If we think of waka (with 5/7/5/7/7 phonetic units) as the rather elegant verse form of the Japanese court and aristocracy, it is not too far off to think of hokku (5/7/5) in its original linked context as the verse of the rising merchant class of Edo Period Japan. Many merchants had money and leisure enough to learn the intricacies of linked verse from teachers such as Bashō, and teaching renga (linked verse beginning with a hokku) was how Bashō made his living. Remember that renga was originally a communal form of verse that often took a trite and humorous course, which accounts for why its popular form was known as haikai (comic/playful) no renga — “comical” linked verse. So knowing how to participate in a haikai no renga gathering gave both amusement and a certain feeling of social elevation to the businessmen of that time. Remember that merchants were only next up from the very bottom of the social scale in Edo Japan. Fortunately, hokku eventually outgrew that often shallow origin in haikai no renga, losing its superficiality and becoming more profound — at least hokku at its best.

But back to Bashō’s initially rather cryptic verse:

Miokuri no ushiro ya sabishi aki no kaze
Seeing-off ‘s back ya sadness autumn ‘s wind.

It is not possible to translate it literally as a successful verse in English. If we treat it as an actual event, we see Bashō seeing off his departing student Yasui. As Yasui turns and leaves, Bashō looks at Yasui’s back, and understanding the deeper meaning behind that leaving — impermanence — a feeling of sadness arises in Bashō. That feeling is only deepened by the autumn wind as the background of the parting.

So, given that autumn is the time of impermanence, one feels parting even more deeply because it is in harmony with the atmosphere of the season. All things have an end; people come and go, whether temporarily or permanently, and often we do not know which it is to be. I think most of us have experienced that sudden twinge of sadness on seeing someone we like leaving. There is something about their turning away, seeing their back receding in distance and time, that arouses that feeling in us.

So given all that, how might we render Bashō’s verse so that it makes sense in English and has a similar effect? I hope you all realize by now that there can often be several ways to translate the same Japanese hokku, some very literal, some more interpretive, and the interpretive — if done well — often makes for a more effective hokku in English.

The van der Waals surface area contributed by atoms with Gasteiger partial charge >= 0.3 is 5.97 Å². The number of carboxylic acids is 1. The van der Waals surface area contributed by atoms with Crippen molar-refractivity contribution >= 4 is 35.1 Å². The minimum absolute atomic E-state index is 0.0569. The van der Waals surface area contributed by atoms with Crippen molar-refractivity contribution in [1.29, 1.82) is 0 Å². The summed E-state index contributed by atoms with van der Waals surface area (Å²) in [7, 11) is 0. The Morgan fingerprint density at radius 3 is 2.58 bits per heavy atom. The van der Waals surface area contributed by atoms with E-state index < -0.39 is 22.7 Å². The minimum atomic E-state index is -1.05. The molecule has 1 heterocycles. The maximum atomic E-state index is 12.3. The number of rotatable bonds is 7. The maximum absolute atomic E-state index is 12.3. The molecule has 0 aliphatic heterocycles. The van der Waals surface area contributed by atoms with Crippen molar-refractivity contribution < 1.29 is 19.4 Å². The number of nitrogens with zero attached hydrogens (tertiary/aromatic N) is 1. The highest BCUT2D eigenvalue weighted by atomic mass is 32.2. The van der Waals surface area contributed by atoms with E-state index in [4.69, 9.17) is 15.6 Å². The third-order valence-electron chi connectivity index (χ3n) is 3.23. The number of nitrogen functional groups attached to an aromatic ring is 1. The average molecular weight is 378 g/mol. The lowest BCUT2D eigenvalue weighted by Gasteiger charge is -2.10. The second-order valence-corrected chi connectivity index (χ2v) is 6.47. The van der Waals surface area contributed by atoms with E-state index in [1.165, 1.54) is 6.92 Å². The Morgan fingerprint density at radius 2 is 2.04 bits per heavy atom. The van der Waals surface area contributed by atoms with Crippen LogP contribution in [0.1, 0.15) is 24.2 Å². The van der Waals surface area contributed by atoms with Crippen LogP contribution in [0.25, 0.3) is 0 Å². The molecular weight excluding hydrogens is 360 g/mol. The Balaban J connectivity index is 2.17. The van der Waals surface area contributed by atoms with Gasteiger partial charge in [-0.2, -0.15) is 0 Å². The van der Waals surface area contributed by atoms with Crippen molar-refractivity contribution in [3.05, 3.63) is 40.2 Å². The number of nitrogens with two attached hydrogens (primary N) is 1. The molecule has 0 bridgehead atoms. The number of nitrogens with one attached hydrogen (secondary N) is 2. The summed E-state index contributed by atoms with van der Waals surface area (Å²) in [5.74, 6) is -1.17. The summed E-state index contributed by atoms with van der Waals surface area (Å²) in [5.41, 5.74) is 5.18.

As you depart,
Sadness on seeing your back;
The autumn wind.

It is not exactly what Bashō wrote, but it is the meaning behind it. Notice that the sense is not “I am sad” but rather “there is sadness,” seeing the sadness objectively, as one would look at a leaf or a stone.

There is a very long tradition of “parting” verses that can be traced from Japan back to China, particularly the Tang Dynasty poems that had become so famous among the literary folk in the Japan of Bashō’s day.



This hokku attributed to Bashō is not easily translated into English.  It uses a Japanese word for an emotion that we all feel at some time, but the English language has no precisely equivalent term.  So it is very easy to give the word too much emphasis in translation.

Traditionally it is said that Bashō wrote it recalling the death of a sister of one of his students, but here we will look at it very literally as a hokku of autumn, with no other association.


Here it is:

東西 あはれさひとつ 秋の風
higashi nishi aware sa hitotsu aki no kaze

East  west  aware sa one autumn’s wind.

Leaving the word in question and the particle following it untranslated,  a rather literal rendering would read:

East — west —
One aware;
The autumn wind.

The closest we can come in English is perhaps this, which is still inadequate:

East and West
A single sadness;
The autumn wind.

it is  a tranquil sadness however, the kind one feels when looking out on the falling leaves of autumn.  As you already know, in hokku autumn corresponds to the afternoon in the day, and to growing old in human life.  It is the time when things begin to wither and reveal their ultimate impermanence.

Because of that, this hokku might call to mind the lines of Gerard Manley Hopkins:

Margaret, are you grieving
Over Goldengrove unleaving?

That addresses a girl who feels a kind of sadness just at the sight of a grove of trees dropping their golden leaves in autumn.

In Bashō’s verse, whether one looks east or west, left or right, one sees only the impermanence revealed by autumn, and added to that is the slight chill of the autumn wind; and that awakes a slightly sad emotion in us.  Some like to use “pathos” to translate aware, but that seems to me a bit too strong and fancy for hokku.

Of course this would be the experience of someone surrounded by Nature in the form of trees and plants.  It would be difficult to feel this delicate sensation in a treeless city, though it might be aroused by other factors.

One could even give the verse a rather loose Buddhist rendering:

East and west
The same transience;
The autumn wind.

Put that way, we need not use an “emotion” word at all, because it is the experience of transience that arouses the emotion of aware — that delicate aesthetic emotion that borders on sadness without becoming too “emotional.”

And we could be even more inclusive in making it an autumn hokku:


All around
Is only transience;
The autumn wind.